A graduate of Bristol Old Vic Theatre School, Pearl had worked largely in theatre (with credits including The Crucible; The Comedy of Errors; and a long stint in The Curious Incident of the Dog in the Night-Time) when she landed the part of Bill in Doctor Who. Does she prefer stage or screen? Neither, she is quick to assure me, going on to explain that: “Part of the joy of being an actor is that you get to experience these different mediums, and tell different stories in different ways. I would hate to limit myself to just one of those ways. If I am lucky enough to have a career that sees me working across all of them then that would be amazing.”
And in terms of those opportunities, it is clear that her stint on what is arguably the world’s most popular sci-fi show will open doors that might otherwise have remained shut to Pearl. “That’s inevitable,” she tells me. “People don’t necessarily want to take chances on somebody who is unknown. Everybody knows Doctor Who – it’s a great way of saying, ‘hey, this is what I can do’. My work on the show is a visual record in a massive arena that will last forever. No matter how ambitious you are, when you graduate from drama school you don’t think that you are going to go on to be the companion on Doctor Who. I mean, I didn’t, anyway!”
Things are certainly working out very nicely for Pearl, but I wonder what she might have done if the acting jobs hadn’t been forthcoming? “Ha, what a thought. I don’t know,” she ponders, giving the question some consideration. “I am quite visual; I get quite excited by houses and furniture and things like that… some kind of interior design would’ve been right up my street,” she concludes. “It’s similar to acting I suppose, in that the way that you present things can help to create an atmosphere. You can make people feel certain things by putting things together in a specific way.”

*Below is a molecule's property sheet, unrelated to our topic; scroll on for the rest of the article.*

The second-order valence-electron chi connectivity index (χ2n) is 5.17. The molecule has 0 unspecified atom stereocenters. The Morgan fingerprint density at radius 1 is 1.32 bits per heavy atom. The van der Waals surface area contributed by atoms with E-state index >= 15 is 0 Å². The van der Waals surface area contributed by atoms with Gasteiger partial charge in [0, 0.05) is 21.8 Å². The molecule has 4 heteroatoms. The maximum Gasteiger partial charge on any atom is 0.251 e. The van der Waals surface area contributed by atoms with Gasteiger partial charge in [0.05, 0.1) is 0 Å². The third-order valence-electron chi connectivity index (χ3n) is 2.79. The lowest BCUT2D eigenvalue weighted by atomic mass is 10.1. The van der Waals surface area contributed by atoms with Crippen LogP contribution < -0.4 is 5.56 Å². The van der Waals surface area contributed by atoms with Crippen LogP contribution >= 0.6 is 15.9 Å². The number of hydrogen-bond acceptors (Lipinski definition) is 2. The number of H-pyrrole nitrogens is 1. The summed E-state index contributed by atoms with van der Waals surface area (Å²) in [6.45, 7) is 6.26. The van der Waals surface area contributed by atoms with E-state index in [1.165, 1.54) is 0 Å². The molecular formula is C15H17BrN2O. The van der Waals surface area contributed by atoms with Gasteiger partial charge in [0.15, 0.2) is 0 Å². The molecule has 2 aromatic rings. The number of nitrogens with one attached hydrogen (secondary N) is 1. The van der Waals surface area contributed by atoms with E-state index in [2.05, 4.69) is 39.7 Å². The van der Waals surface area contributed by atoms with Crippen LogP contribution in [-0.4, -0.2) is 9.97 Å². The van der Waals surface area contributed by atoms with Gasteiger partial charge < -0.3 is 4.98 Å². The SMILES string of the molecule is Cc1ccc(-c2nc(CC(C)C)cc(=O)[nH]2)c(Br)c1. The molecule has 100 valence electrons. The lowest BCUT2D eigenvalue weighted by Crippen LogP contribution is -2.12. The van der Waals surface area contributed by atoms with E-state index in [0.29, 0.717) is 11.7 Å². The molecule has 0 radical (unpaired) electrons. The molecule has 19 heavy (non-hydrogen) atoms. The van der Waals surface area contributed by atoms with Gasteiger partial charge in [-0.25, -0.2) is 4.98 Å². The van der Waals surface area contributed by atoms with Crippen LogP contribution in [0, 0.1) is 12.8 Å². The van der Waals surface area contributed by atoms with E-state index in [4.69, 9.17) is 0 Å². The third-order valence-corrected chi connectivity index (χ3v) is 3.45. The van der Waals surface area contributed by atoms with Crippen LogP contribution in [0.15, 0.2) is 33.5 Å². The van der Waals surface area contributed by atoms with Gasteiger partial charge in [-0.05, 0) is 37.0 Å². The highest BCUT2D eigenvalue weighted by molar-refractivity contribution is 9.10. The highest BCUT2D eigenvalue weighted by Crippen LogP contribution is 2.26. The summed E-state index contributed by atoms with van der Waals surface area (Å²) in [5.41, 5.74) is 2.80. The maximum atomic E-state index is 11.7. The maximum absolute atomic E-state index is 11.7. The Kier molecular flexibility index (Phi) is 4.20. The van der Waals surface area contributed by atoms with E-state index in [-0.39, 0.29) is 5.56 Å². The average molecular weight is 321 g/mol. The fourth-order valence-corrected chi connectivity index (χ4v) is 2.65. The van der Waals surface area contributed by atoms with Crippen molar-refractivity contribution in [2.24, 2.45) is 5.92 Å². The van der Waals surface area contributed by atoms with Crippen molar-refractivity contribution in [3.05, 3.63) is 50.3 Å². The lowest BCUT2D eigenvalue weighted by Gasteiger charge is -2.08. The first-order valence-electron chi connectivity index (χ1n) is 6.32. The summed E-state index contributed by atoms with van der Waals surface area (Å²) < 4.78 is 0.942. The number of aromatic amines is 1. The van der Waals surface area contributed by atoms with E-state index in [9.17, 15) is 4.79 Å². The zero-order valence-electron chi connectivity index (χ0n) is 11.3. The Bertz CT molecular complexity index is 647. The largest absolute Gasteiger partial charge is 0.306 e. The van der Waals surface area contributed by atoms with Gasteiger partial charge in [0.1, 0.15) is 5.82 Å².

It’s an answer that has quite possibly been inspired by a very imminent house move. “I’m nearly about to exchange on my own London home, so fingers crossed that all goes through,” she reveals, excitedly. “If it does, I have got quite a bit of decorating to do. That will be exciting. I’m not sure how easy it will be to do while I am appearing in the play, but I’m not complaining. Things could be a lot more difficult than dealing with those two things,” she laughs.
Decorating and birthday parties aside, I wonder what’s next for Pearl? “I’m just focusing on the play for now, and we’ll see what happens afterwards,” she explains. “Lulu is very different to Bill. I like doing different stuff and telling different people’s stories, so hopefully whatever comes up next will be very different again.”
After a long run of rehearsals and performances, some downtime would probably be most welcome, and Pearl never says no to time off in her hometown. “I love all the backstreets of Soho. Looking at the old buildings and popping into shops and getting a cup of coffee and just meandering around really. Finding new little places – I always enjoy that,” she tells me. “And walking across Waterloo Bridge – it is one of my favourite bridges and it just makes me feel really happy. I don’t know why, probably because the view of London from there is just the best. And I like going to the lidos, and sitting in parks. I mean you can’t do that now, it’s just really cold and unpleasant, and you’ve got the wet hair… Just yuck.”
With over two months left of The Birthday Party’s run, the chances are the weather will be perking up nicely, ready for a dip when Pearl finishes. That’s if she gets a chance before moving on to the next big role. What, or who, that might be remains to be seen, but it’s guaranteed to be exciting. The Birthday Party runs at the Harold Pinter Theatre until 14 April (thebirthdayparty.london)